GREEN: Melodies françaises on Verlaine’s poems - JAROUSSKY (2 CDs)
“may be the single most appealing and important French song recital this side of the largely excellent but sometimes uneven Fauré and Debussy discs on Hyperion...Throughout, Jaroussky's singing is immaculate, the singer and the song heard in a seamless bond, always beautifully supported by Jérôme Ducros.”
In his second album of French song from the 19th and 20th centuries – following the ground-breaking Opium, released in 2009 – countertenor Philippe Jaroussky explores settings of poems by Paul Verlaine (1844-96). One of France’s most revered fin-de-siècle poets and a pioneer of the decadent and symbolist movements, Verlaine famously declared his philosophy in the first line of Art poétique in 1874: ‘De la musique avant toute chose’ – ‘music before all else.’ In his poetry, the sound and the shape of each line carries meaning and expression, adding resonance to the words, which often evoke a twilit world of ambiguous emotions.
Verlaine has duly inspired many French composers – from his contemporaries, such as Debussy (whose piano piece Clair de lune draws on the poem of the same name and features on this album), Fauré, Saint-Saëns, Massenet and Chabrier, through the following generation (Honegger and Varèse) to songwriters from the 1940s-1970s, including Georges Brassens, Charles Trenet and Léo Ferré.
The album takes its title from one of the poems in the collection Romances sans paroles (‘Songs without words’ – the musical connection again). Verlaine himself gave it an English name, ‘Green’, and there are no fewer than three settings in Jaroussky’s recital – by Debussy, Fauré and André Caplet, the latter best known for his orchestrations of Debussy piano music.
Jaroussky, speaking of a Verlaine setting by Reynaldo Hahn, has said that poet and composer “conveys a feeling of both moonlit abstraction and of the allusive, but very sensual caress of the beloved. There is always a sensual element in Verlaine’s writing.”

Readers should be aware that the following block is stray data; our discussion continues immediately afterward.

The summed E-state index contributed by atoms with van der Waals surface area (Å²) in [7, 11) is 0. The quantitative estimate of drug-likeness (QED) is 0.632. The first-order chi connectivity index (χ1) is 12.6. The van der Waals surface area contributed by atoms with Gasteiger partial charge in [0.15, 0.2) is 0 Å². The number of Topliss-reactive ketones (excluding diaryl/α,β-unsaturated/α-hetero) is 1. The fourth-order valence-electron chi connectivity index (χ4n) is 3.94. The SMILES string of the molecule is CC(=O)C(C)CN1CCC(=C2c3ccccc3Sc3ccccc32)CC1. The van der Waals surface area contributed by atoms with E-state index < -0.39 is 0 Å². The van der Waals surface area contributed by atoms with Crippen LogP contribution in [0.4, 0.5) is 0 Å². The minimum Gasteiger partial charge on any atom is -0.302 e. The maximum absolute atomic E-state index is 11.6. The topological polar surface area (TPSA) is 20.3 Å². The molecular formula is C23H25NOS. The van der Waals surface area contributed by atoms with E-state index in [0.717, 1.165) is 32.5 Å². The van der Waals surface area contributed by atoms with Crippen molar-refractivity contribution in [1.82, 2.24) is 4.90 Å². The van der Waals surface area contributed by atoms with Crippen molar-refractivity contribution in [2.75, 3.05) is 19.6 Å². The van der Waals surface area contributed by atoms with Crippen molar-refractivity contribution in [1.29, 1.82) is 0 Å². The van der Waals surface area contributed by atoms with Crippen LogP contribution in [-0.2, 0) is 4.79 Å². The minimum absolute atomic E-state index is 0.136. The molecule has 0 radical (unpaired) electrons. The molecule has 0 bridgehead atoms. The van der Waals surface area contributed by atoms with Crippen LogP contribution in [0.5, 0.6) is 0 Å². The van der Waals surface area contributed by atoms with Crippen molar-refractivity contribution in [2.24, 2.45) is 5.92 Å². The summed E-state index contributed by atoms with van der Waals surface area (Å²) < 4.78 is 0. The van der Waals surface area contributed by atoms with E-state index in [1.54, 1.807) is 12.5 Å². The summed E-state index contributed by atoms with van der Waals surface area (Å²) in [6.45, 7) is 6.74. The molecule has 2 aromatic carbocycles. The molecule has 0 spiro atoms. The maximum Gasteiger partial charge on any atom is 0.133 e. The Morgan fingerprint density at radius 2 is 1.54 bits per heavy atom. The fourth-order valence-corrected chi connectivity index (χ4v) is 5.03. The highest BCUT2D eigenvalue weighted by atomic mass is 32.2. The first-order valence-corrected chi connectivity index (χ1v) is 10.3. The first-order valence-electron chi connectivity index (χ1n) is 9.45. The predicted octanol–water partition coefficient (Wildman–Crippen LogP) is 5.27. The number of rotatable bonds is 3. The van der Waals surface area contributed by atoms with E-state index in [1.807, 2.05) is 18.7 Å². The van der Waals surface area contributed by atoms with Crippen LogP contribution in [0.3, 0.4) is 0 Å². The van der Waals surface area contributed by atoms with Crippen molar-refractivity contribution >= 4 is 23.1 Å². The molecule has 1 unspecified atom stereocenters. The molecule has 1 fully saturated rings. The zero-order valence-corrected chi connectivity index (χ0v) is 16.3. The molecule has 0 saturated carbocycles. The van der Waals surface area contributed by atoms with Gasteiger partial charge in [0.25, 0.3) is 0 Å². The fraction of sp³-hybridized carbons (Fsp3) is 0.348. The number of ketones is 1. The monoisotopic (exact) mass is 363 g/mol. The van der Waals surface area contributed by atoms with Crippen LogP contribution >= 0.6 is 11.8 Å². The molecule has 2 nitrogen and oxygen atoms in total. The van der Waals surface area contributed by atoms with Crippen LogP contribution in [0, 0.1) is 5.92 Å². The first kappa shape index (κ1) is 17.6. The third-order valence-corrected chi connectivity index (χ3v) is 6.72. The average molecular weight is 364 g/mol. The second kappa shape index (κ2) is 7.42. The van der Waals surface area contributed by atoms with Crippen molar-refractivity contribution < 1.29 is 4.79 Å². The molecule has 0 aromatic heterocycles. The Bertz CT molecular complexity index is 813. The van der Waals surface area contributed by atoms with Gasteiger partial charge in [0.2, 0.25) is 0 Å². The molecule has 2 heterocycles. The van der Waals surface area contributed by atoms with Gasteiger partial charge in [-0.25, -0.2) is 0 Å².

That languorous yet understated sensuality belongs to a different world from the Baroque repertoire most closely associated with Jaroussky. When he recorded Opium with pianist Jérôme Ducros (who returns for the follow-up), he said: “Many people will probably wonder why a countertenor should sing these songs, but if you think about it, the countertenor voice as such has no repertoire of its own, except the modern music written specifically for it. For the most part we sing music written for castratos who – as we know – had very different voices from ours. So why not venture into other musical worlds if we feel they are suited to our voices?
“I’ve always felt a special affinity for French song,” he continues. “Even if a singer has to master a number of languages, his own language always retains a special flavour – especially French, which has so many vowels and secret nuances ... In Debussy, Massenet or Reynaldo Hahn, it’s all a matter of shades of colour.” It is this sensitive, insightful approach that Jaroussky brings to Green.
If the essence of this kind of French song can be elusive, Forum Opéra praised Jaroussky for capturing it in Opium: “His attention to diction, bringing it close to spoken language, draws out all the meaning of the poems. Thanks to his musical intelligence and long-breathed phrasing, each of these songs is spun out to the fullest effect ... They haunt the memory ...”
For Green, Philippe Jaroussky and Jérôme Ducros are joined by some distinguished guest artists: the contralto Nathalie Stutzmann (on whose Handel album Heroes from the Shadows, Jaroussky sang in duet), and the Ebène Quartet, whose award-winning recordings of French chamber music form a pillar of the Erato catalogue.
O triste, triste etait mon ame
Qui je suis, qui je suis (from Fish Ton Kan)
J'engraisse (from Fish Ton Kan)
Ecoutez la chanson bien douce
La lune blanche
Clair de lune (song)
Green (No. 5 from Ariettes Oubliées)
Il pleure dans mon cœur (No. 2 from Ariettes Oubliées)
C'est l'extase langoureuse, Op. 58 No. 5 (Verlaine)
Clair de Lune, Op. 46 No. 2
En sourdine, Op. 58 No. 2 (Verlaine)
Green, Op. 58 No. 3 (Verlaine)
La Lune blanche luit dans les bois (No. 3 from La Bonne Chanson, Op. 61)
Mandoline, Op. 58 No. 1 (Verlaine)
Prison, Op. 83 No. 1
Spleen, Op. 51 No. 3 (Verlaine)
Écoutez la chanson bien douce
Chanson de l'automne
Un Grand Sommeil Noir
Il pleure dans mon cœur, Op. 22 No. 4
Rêvons c'est l'heure
Le vent dans la plane (Verlane)
Il pleure dans mon coeur
Le ciel est, par-dessus le toit ...
Clair De Lune Op. 83 No. 1
Un grand sommeil noir
La lune blanche
Philippe Jaroussky (countertenor), Jerome Ducros (piano) & Nathalie Stutzmann (contralto)